Cookbook author Shira Blustein’s guide to Vancouver
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“One of the loveliest things about Vancouver is that you can be standing on a beach while staring at the mountains,” says Shira Blustein, owner of the Acorn, acclaimed for its refined and adventurous plant-based menu since opening in 2012. “People here really love the outdoors and the environment — they respect nature.”
Her award-winning restaurant has become a Vancouver institution for vegan and vegetarian fine dining, known for championing locally sourced, seasonal and organic ingredients. Those outside the city can get a taste of this philosophy through the new cookbook “Acorn: Vegetables Re-Imagined: Seasonal Recipes from Root to Stem” (out Nov. 9), which Blustein co-authored with chef Brian Luptak. The chapters cover everything from essential techniques (say, pickling and preserving) to beautiful dishes organized by the season.
When Blustein isn’t running around the restaurant, she loves wandering in and around its home base in the city’s Mount Pleasant neighbourhood. Here, she shares some of her favourite places to eat, shop and get away.
For a year-round escape: Bloedel Conservatory (4600 Cambie St., Vancouver)
More than 100 exotic birds (including green-winged macaws and an array of cockatoos) and 500 exotic plants (Australian fan palms, flamingo lilies) await at the Bloedel Conservatory. Housed in a temperature-controlled dome within Queen Elizabeth Park (the city’s highest point), it’s a lush oasis even on the bleakest days. “It’s my favourite place in Vancouver,” says Blustein. “The winters are long and dreary, but walking in gives you a sense of calm. The air is cleansing.”
For giftable lifestyle goods: Welk’s General Store (3511 Main St., Vancouver)
“Welk’s has a devout following, and it’s where you can find basically anything,” the restaurateur says of the retro-style shop that’s been in business since 2005. Blustein loves the store’s carefully curated selection of candles, skin care, stationery, snacks and anything else you could possibly need. “It feels welcoming and cool — it’s kind of un-vibey, and that’s why it’s great. It’s a happy place for me.”
For laid-back drinks: The Lido (518 E. Broadway, Vancouver)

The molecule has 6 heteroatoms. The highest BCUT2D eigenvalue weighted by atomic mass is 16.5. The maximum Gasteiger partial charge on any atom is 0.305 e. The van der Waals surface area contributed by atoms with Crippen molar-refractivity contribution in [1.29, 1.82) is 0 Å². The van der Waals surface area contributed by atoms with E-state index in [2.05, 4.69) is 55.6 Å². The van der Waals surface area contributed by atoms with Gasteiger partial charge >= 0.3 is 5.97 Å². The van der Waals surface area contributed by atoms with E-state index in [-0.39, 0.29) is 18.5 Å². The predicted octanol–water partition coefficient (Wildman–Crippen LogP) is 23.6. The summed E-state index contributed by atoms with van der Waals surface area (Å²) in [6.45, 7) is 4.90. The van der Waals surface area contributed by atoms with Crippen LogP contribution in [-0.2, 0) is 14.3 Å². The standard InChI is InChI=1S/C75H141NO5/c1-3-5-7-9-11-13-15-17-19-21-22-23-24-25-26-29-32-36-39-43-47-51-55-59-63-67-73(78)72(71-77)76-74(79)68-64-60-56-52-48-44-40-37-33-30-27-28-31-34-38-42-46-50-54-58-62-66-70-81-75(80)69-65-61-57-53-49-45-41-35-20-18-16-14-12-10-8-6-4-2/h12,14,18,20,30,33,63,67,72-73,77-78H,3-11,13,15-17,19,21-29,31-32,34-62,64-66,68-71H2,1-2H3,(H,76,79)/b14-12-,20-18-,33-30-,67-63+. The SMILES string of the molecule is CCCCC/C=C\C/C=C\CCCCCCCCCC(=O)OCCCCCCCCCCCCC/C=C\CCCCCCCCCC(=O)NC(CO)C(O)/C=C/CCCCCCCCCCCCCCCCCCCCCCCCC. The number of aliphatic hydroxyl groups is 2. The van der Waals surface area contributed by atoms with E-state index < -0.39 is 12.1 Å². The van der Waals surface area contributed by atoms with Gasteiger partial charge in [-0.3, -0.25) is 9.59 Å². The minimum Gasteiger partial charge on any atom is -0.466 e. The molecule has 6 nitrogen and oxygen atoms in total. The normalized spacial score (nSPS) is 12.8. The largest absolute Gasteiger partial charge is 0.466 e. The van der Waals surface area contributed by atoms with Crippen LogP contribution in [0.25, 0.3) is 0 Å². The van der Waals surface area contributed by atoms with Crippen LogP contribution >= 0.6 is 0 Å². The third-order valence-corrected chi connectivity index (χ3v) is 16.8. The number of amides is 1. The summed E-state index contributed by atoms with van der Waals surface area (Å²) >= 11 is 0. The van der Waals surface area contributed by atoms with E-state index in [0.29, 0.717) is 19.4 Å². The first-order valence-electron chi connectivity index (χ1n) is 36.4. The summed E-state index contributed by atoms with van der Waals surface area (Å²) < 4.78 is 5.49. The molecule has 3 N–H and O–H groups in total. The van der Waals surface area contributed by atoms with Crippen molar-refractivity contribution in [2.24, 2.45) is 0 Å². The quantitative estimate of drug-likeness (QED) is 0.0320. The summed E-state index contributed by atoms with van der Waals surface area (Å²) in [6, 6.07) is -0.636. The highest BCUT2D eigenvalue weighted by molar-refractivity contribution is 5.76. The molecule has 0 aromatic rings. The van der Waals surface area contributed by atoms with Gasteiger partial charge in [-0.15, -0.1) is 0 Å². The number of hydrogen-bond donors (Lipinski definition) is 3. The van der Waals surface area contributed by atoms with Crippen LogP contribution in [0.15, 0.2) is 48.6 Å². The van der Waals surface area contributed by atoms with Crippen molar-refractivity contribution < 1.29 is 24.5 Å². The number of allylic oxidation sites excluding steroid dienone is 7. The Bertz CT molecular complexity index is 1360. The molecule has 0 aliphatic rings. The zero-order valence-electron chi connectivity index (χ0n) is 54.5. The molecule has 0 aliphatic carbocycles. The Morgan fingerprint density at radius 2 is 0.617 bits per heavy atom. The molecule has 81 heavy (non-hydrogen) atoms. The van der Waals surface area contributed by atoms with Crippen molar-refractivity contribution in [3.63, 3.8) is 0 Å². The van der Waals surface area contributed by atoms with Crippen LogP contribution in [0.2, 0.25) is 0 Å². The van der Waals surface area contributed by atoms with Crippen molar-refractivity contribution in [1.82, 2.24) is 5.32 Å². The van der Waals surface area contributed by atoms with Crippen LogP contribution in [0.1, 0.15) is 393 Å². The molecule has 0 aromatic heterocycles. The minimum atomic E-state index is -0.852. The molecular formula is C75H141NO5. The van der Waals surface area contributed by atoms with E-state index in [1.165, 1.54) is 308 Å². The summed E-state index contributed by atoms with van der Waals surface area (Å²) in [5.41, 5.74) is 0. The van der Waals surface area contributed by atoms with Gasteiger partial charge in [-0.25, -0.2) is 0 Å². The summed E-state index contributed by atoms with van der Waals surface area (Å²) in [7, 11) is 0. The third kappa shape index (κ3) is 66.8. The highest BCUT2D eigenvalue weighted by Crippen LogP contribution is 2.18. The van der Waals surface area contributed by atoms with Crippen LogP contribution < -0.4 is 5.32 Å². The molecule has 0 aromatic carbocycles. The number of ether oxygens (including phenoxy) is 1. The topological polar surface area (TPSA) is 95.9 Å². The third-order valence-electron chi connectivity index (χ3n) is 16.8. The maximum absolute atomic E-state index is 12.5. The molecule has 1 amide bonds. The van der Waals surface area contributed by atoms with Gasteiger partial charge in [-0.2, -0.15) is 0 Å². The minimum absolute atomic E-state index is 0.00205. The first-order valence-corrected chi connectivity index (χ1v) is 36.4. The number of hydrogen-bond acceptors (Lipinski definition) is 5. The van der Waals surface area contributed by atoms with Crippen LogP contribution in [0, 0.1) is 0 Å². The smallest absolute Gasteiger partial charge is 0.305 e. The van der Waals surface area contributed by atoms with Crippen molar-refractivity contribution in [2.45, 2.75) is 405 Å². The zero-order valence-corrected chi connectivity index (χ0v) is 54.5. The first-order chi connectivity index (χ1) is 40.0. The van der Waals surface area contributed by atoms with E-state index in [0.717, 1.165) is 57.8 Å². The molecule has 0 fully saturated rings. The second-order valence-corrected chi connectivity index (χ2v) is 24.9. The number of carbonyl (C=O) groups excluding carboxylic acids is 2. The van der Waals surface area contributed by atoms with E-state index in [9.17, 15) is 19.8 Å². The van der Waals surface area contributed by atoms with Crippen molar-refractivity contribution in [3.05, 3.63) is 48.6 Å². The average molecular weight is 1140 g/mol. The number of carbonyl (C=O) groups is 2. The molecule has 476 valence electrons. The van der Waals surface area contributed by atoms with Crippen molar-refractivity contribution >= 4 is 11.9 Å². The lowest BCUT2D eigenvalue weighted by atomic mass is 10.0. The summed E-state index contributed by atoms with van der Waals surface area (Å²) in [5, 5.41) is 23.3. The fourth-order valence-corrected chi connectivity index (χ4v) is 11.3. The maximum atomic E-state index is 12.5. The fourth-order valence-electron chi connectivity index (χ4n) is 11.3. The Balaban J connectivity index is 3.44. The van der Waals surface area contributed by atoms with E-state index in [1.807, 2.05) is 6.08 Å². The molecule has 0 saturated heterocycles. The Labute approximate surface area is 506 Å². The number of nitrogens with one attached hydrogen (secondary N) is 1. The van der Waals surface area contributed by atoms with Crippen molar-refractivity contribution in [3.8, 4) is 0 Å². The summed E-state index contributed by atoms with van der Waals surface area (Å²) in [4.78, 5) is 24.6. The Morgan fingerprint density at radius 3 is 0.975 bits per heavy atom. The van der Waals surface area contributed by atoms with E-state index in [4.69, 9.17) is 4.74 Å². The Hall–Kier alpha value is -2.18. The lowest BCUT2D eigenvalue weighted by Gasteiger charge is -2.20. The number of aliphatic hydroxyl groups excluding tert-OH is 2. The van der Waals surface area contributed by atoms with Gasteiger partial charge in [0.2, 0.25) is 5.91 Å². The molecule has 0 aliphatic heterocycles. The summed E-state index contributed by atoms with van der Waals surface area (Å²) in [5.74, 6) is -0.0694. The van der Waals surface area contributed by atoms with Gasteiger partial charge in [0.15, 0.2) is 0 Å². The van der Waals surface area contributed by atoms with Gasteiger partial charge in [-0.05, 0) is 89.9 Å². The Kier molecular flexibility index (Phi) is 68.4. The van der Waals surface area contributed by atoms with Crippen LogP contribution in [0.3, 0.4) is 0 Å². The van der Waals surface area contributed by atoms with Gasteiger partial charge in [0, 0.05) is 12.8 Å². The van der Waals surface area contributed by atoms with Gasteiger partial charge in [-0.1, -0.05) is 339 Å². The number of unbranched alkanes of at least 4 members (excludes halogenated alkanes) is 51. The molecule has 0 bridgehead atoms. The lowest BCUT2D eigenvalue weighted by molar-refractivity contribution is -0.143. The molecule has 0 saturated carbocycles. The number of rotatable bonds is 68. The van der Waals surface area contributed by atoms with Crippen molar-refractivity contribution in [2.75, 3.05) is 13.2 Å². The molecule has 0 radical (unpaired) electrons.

Blustein struggled to find a cool bar in her neighbourhood — until the Lido opened and became the go-to local watering hole. Aside from serving up drinks, it often held fun community events pre-pandemic, like poetry readings, album-release parties and concerts, which Blustein can’t wait to see pick up again. “It’s a wonderful, unpretentious bar,” she says.
For well-edited fashion: Eugene Choo (3683 Main St., Vancouver)
“Eugene Choo is one of the best little stores on Main Street,” Blustein says of the local boutique, a neighbourhood staple for more than 20 years. Shop owner Kildare Curtis previously worked as a dealer in vintage clothing and shows off a keen eye for the stylish; new items range from utilitarian jumpsuits to trendy boots, with brands like A.P.C., Pendleton and local makers. Blustein especially loves the jewelry section, with a beautiful pair of beaded earrings from Eye of Needle among her recent finds.
For all-day eats: Ubuntu Canteen (4194 Fraser St., Vancouver)
A short walk away from Blustein’s own restaurant is Ubuntu Canteen, which she favours because it has the same locally and seasonally focused mindset the Acorn does. The menu is always changing, but you can visit for breakfast pastries, quick lunches or a satiating dinner of, say, roasted chicken tacos. “They have incredible bread, and you can basically go there three times a day,” she says. “We actually wrote a lot of our book there, which was awesome.”
Travellers are reminded to check on public health restrictions that could affect their plans.